Why Fine Motor Skills Matter and How You Can Improve Your Child’s Fine Motor Skills

Before becoming a parent, I don’t think I ever gave thought to the words fine motor skills. Now that I am a mother of three young toddlers, however, I think about these words almost all the time.

Fine motor control is defined as the coordination of muscles, bones and nerves to produce small precise movements. When a child has fine motor control he or she is able to stack blocks, hold a pencil, write with a pencil, cut out shapes with scissors etc. The strength of these skills (or lack thereof) is important to your child’s development and may even impact your child’s readiness for school and/or performance in school. According to one kindergarten teacher in an article about school readiness on scholastic.com, ‘if kids can’t hold the pencil correctly, they will fall behind.’

Your child’s fine motor skills will develop during the first 6 years of his or her life, but there may be much that we can do as parents to develop or enhance these skills. According to Lauren Robertson, MS, OTR, a Pediatric Occupational Therapist with 25 years of experience working with children 0-3, “a stable trunk and shoulders are important for developing fine motor control. By 9 months of age, infants should be sitting securely enough to have their hands free to play.”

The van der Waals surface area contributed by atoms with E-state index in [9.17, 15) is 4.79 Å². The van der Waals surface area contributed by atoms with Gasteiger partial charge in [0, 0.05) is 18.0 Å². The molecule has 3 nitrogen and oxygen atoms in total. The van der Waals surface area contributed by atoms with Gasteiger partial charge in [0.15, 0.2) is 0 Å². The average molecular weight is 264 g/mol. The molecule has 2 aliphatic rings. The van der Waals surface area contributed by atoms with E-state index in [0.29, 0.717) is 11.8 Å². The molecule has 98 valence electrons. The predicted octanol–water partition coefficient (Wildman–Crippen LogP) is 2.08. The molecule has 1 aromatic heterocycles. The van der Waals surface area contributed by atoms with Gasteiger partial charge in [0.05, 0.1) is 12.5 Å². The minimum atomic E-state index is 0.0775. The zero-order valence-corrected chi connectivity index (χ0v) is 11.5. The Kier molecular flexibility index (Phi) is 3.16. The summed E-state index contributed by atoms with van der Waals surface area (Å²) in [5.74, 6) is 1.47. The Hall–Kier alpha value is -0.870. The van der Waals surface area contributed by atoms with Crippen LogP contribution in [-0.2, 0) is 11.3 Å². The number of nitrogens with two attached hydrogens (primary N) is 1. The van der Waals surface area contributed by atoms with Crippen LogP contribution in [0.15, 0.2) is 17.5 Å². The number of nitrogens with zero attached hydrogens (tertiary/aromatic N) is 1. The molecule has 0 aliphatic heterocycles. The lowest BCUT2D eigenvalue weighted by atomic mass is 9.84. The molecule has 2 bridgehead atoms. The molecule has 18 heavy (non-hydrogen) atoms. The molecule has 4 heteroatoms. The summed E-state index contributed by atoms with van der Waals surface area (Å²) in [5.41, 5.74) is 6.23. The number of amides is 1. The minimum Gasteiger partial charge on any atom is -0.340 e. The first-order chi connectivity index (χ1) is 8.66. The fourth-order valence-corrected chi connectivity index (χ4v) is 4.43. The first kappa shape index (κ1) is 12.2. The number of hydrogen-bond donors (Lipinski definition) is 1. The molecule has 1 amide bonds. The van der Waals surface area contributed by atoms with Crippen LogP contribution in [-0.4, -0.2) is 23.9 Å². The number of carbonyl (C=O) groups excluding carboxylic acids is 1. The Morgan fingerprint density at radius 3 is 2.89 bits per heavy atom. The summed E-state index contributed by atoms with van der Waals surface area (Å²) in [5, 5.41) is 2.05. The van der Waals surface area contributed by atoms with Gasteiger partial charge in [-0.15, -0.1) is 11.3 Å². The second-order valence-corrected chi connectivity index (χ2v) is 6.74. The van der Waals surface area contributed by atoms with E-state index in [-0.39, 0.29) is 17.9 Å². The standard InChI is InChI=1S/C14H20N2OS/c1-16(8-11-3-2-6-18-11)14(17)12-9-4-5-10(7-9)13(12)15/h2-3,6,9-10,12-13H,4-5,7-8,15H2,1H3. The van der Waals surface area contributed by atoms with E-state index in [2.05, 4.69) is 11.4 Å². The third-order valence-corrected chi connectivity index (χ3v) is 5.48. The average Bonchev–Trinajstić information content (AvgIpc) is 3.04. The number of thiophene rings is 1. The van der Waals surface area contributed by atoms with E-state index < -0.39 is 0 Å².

Between 9-18 months, “this is the period of time that the foundation of hand function develops. During this phase “children learn that individual fingers move, the thumb opposes, the index finger pokes and both hands work together to pull things apart and push together.”

The challenge for parents “is providing safe opportunities for fine motor exploration. If small objects are involved, “fine motor play should be closely supervised during this period of development.”

According to Ms. Robertson, MS, OTR, the toys or items that are good for developing fine motor skills in children 9-18 months are:

• Nesting cups
• Stacking rings
• Shape sorter bucket
• Pop up toys
• Simple wooden puzzles with small knobs
• Small wooden blocks
• Musical piggy bank with large coins
• Foam pegboard
• Duplos
• Mega Blocks
• Lacing shapes
• Activity centers with doors that open and close (Fisher Price small kitchen)
• Cheerios
• Cheerios play books
• Books with small flaps
• MagnaDoodle

Notoya Green is a New York City mom of three adorable triplet toddlers – Eva, David and Samuel (identical twins). In her blog she talks about her life as a new mom, life as a triplet mother and everything in between. You can keep up with Notoya at Triplets in Tribeca.

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